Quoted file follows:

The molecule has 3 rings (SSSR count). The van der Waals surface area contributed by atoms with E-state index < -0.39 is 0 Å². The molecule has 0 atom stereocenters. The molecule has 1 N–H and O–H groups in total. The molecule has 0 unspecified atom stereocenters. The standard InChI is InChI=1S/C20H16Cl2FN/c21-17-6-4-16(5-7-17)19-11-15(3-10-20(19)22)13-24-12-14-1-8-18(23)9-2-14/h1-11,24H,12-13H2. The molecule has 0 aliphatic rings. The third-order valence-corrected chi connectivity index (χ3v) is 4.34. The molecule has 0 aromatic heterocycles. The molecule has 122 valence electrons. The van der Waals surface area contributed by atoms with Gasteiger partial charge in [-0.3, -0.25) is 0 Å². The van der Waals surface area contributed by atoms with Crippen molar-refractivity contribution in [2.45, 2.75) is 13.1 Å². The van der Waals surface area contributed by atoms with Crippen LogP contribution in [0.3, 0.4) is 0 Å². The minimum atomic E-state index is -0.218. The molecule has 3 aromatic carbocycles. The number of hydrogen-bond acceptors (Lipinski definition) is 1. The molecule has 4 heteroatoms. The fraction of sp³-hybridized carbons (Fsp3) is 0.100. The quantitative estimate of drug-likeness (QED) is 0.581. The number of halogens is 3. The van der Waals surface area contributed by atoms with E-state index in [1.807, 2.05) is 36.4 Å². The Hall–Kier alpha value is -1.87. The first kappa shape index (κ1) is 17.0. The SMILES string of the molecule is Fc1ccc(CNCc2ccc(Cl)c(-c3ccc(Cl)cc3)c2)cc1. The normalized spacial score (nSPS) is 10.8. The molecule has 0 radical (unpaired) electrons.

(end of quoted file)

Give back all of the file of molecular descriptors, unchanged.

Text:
The molecule has 3 rings (SSSR count). The van der Waals surface area contributed by atoms with E-state index < -0.39 is 0 Å². The molecule has 0 atom stereocenters. The molecule has 1 N–H and O–H groups in total. The molecule has 0 unspecified atom stereocenters. The standard InChI is InChI=1S/C20H16Cl2FN/c21-17-6-4-16(5-7-17)19-11-15(3-10-20(19)22)13-24-12-14-1-8-18(23)9-2-14/h1-11,24H,12-13H2. The molecule has 0 aliphatic rings. The third-order valence-corrected chi connectivity index (χ3v) is 4.34. The molecule has 0 aromatic heterocycles. The molecule has 122 valence electrons. The van der Waals surface area contributed by atoms with Gasteiger partial charge in [-0.3, -0.25) is 0 Å². The van der Waals surface area contributed by atoms with Crippen molar-refractivity contribution in [2.45, 2.75) is 13.1 Å². The van der Waals surface area contributed by atoms with Crippen LogP contribution in [0.3, 0.4) is 0 Å². The minimum atomic E-state index is -0.218. The molecule has 3 aromatic carbocycles. The number of hydrogen-bond acceptors (Lipinski definition) is 1. The molecule has 4 heteroatoms. The fraction of sp³-hybridized carbons (Fsp3) is 0.100. The quantitative estimate of drug-likeness (QED) is 0.581. The number of halogens is 3. The van der Waals surface area contributed by atoms with E-state index in [1.807, 2.05) is 36.4 Å². The Hall–Kier alpha value is -1.87. The first kappa shape index (κ1) is 17.0. The SMILES string of the molecule is Fc1ccc(CNCc2ccc(Cl)c(-c3ccc(Cl)cc3)c2)cc1. The normalized spacial score (nSPS) is 10.8. The molecule has 0 radical (unpaired) electrons.